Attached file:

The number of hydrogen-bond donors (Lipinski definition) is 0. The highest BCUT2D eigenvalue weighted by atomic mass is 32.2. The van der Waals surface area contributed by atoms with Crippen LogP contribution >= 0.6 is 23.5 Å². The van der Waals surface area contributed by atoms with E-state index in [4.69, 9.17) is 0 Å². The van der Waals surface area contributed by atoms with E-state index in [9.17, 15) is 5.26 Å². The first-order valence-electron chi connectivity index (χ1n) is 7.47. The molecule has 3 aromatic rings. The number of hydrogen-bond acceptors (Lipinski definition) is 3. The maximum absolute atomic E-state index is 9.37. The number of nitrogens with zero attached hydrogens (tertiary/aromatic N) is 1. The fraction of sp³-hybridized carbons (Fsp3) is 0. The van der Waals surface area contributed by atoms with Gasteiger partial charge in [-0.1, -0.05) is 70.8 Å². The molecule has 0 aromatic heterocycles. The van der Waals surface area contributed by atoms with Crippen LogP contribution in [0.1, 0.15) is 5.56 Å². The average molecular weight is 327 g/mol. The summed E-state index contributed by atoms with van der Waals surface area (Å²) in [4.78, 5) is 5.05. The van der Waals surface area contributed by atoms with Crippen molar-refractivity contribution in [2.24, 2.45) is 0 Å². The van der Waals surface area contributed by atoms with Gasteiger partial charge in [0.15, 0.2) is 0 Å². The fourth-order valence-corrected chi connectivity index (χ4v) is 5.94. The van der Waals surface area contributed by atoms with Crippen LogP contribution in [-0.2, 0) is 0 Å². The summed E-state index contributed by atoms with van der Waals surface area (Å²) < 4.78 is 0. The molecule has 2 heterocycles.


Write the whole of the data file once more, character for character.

The number of hydrogen-bond donors (Lipinski definition) is 0. The highest BCUT2D eigenvalue weighted by atomic mass is 32.2. The van der Waals surface area contributed by atoms with Crippen LogP contribution >= 0.6 is 23.5 Å². The van der Waals surface area contributed by atoms with E-state index in [4.69, 9.17) is 0 Å². The van der Waals surface area contributed by atoms with E-state index in [9.17, 15) is 5.26 Å². The first-order valence-electron chi connectivity index (χ1n) is 7.47. The molecule has 3 aromatic rings. The number of hydrogen-bond acceptors (Lipinski definition) is 3. The maximum absolute atomic E-state index is 9.37. The number of nitrogens with zero attached hydrogens (tertiary/aromatic N) is 1. The fraction of sp³-hybridized carbons (Fsp3) is 0. The van der Waals surface area contributed by atoms with Gasteiger partial charge in [-0.1, -0.05) is 70.8 Å². The molecule has 0 aromatic heterocycles. The van der Waals surface area contributed by atoms with Crippen LogP contribution in [0.1, 0.15) is 5.56 Å². The average molecular weight is 327 g/mol. The summed E-state index contributed by atoms with van der Waals surface area (Å²) in [4.78, 5) is 5.05. The van der Waals surface area contributed by atoms with Crippen molar-refractivity contribution in [2.24, 2.45) is 0 Å². The van der Waals surface area contributed by atoms with Gasteiger partial charge in [0.15, 0.2) is 0 Å². The fourth-order valence-corrected chi connectivity index (χ4v) is 5.94. The van der Waals surface area contributed by atoms with Crippen LogP contribution in [-0.2, 0) is 0 Å². The summed E-state index contributed by atoms with van der Waals surface area (Å²) < 4.78 is 0. The molecule has 2 heterocycles.